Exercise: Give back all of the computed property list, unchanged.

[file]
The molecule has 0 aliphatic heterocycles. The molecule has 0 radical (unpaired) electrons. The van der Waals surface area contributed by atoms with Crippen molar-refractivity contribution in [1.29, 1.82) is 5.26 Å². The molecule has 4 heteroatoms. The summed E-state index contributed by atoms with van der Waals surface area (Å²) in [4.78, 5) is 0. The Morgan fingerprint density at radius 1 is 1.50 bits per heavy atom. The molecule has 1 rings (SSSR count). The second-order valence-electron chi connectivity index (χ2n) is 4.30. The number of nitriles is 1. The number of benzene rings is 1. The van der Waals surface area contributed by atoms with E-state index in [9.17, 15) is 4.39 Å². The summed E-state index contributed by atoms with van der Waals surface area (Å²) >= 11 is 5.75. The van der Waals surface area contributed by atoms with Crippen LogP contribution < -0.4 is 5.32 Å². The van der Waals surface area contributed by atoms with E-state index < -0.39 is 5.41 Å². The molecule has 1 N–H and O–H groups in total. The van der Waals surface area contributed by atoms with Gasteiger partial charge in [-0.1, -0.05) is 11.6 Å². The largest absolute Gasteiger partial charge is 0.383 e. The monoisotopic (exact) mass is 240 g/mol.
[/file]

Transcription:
The molecule has 0 aliphatic heterocycles. The molecule has 0 radical (unpaired) electrons. The van der Waals surface area contributed by atoms with Crippen molar-refractivity contribution in [1.29, 1.82) is 5.26 Å². The molecule has 4 heteroatoms. The summed E-state index contributed by atoms with van der Waals surface area (Å²) in [4.78, 5) is 0. The Morgan fingerprint density at radius 1 is 1.50 bits per heavy atom. The molecule has 1 rings (SSSR count). The second-order valence-electron chi connectivity index (χ2n) is 4.30. The number of nitriles is 1. The number of benzene rings is 1. The van der Waals surface area contributed by atoms with E-state index in [9.17, 15) is 4.39 Å². The summed E-state index contributed by atoms with van der Waals surface area (Å²) >= 11 is 5.75. The van der Waals surface area contributed by atoms with Crippen LogP contribution < -0.4 is 5.32 Å². The van der Waals surface area contributed by atoms with E-state index < -0.39 is 5.41 Å². The molecule has 1 N–H and O–H groups in total. The van der Waals surface area contributed by atoms with Gasteiger partial charge in [-0.1, -0.05) is 11.6 Å². The largest absolute Gasteiger partial charge is 0.383 e. The monoisotopic (exact) mass is 240 g/mol.